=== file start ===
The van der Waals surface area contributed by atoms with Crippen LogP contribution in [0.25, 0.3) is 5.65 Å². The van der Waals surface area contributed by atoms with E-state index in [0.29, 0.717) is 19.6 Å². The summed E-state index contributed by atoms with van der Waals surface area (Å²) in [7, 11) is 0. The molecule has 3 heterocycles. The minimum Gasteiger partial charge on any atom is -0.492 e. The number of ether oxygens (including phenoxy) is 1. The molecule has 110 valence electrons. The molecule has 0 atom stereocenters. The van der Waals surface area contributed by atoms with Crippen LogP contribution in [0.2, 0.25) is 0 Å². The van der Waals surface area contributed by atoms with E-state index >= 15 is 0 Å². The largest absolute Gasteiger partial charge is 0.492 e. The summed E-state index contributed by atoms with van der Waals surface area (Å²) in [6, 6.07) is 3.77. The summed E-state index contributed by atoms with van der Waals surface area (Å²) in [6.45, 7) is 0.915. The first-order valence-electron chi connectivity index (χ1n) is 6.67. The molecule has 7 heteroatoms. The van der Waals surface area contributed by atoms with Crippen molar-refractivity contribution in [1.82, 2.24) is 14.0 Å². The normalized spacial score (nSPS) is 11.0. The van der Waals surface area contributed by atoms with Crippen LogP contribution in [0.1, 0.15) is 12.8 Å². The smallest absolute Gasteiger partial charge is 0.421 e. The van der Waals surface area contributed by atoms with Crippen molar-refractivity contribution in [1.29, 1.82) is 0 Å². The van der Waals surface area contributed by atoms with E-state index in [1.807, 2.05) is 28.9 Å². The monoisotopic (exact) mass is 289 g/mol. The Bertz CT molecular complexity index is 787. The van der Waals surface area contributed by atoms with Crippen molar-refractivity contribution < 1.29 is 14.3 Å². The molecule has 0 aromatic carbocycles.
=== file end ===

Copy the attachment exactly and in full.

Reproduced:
The van der Waals surface area contributed by atoms with Crippen LogP contribution in [0.25, 0.3) is 5.65 Å². The van der Waals surface area contributed by atoms with E-state index in [0.29, 0.717) is 19.6 Å². The summed E-state index contributed by atoms with van der Waals surface area (Å²) in [7, 11) is 0. The molecule has 3 heterocycles. The minimum Gasteiger partial charge on any atom is -0.492 e. The number of ether oxygens (including phenoxy) is 1. The molecule has 110 valence electrons. The molecule has 0 atom stereocenters. The van der Waals surface area contributed by atoms with Crippen LogP contribution in [0.2, 0.25) is 0 Å². The van der Waals surface area contributed by atoms with E-state index >= 15 is 0 Å². The largest absolute Gasteiger partial charge is 0.492 e. The summed E-state index contributed by atoms with van der Waals surface area (Å²) in [6, 6.07) is 3.77. The summed E-state index contributed by atoms with van der Waals surface area (Å²) in [6.45, 7) is 0.915. The first-order valence-electron chi connectivity index (χ1n) is 6.67. The molecule has 7 heteroatoms. The van der Waals surface area contributed by atoms with Crippen molar-refractivity contribution in [1.82, 2.24) is 14.0 Å². The normalized spacial score (nSPS) is 11.0. The van der Waals surface area contributed by atoms with Crippen LogP contribution in [0.1, 0.15) is 12.8 Å². The smallest absolute Gasteiger partial charge is 0.421 e. The van der Waals surface area contributed by atoms with Crippen molar-refractivity contribution in [1.29, 1.82) is 0 Å². The van der Waals surface area contributed by atoms with E-state index in [1.807, 2.05) is 28.9 Å². The monoisotopic (exact) mass is 289 g/mol. The Bertz CT molecular complexity index is 787. The van der Waals surface area contributed by atoms with Crippen molar-refractivity contribution < 1.29 is 14.3 Å². The molecule has 0 aromatic carbocycles.